• Evidence of all medical licenses and certifications needed to become a family physician.
  • 5 years of experience as a family physician or in a related field.
  • Medical specialization in fields such as pediatrics, surgery, neurology, psychiatry, internal medicine, gynecology, and community medicine is required.
  • Board certification in family medicine obtained from the American Board of Specialties examination.
  • Excellent writing and speaking communication skills.
  • Ability to work long hours.
  • Excellent decision-making and problem-solving abilities.
  • Presence of a  caring and watchful eye.
  • Exceptional coordination and planning abilities.
  • Strong interpersonal skills.
  • The ability to function well within a healthcare team.


Essential Skills

Family physicians must have the following skills to be successful:

  • Medical Knowledge:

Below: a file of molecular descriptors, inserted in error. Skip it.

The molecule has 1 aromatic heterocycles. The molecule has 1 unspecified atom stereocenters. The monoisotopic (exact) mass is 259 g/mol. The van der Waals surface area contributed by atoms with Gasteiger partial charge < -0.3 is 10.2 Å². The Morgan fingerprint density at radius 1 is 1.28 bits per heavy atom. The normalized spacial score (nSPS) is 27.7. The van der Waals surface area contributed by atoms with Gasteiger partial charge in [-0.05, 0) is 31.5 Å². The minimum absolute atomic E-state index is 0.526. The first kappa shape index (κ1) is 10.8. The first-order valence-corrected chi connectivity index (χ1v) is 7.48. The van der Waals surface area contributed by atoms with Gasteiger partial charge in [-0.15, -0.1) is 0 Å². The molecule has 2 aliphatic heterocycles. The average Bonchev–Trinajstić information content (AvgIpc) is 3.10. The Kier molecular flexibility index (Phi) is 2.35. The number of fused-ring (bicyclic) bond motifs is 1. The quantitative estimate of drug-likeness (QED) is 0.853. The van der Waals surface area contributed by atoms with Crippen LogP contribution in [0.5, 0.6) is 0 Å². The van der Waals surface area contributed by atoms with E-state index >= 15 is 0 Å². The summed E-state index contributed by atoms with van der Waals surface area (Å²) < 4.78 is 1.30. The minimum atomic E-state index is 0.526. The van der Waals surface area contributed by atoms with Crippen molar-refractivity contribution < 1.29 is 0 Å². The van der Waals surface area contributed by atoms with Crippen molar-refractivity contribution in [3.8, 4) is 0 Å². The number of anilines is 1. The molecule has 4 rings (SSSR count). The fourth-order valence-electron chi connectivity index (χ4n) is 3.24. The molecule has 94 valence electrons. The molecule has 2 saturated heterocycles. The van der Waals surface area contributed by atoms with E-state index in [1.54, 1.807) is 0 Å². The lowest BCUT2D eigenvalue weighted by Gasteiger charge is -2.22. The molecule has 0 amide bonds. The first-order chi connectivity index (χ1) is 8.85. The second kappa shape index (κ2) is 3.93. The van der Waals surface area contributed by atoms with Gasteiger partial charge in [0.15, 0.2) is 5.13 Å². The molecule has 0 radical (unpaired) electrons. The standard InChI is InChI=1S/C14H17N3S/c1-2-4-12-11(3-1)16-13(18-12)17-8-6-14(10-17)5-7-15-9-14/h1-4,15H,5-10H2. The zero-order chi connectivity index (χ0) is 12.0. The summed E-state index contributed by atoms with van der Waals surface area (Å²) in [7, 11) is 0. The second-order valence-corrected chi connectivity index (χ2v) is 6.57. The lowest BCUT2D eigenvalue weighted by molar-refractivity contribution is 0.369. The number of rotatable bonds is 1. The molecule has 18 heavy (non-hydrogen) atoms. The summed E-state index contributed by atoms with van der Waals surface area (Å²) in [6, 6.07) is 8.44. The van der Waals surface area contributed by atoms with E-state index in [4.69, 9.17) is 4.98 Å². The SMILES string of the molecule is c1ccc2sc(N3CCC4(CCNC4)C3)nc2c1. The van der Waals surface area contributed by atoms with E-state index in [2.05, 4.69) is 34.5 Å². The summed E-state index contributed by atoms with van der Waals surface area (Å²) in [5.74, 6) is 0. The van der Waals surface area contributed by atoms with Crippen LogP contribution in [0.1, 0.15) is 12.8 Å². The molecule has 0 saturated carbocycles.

Family physicians must have the ability to comprehend medical practices and treatments. This is a critical skill for family physicians because they must know how to treat patients and which medications to prescribe. With the help of medical knowledge, family physicians can learn new skills and comprehend novel medical procedures.

  • Technical Abilities:

Your ability to use technology can aid in the diagnosis and treatment of patients through the use of medical software, equipment, and other tools. By becoming acquainted with the latest medical technology, you can learn how to use it and how it can benefit your family physician career.

  • Diagnosis: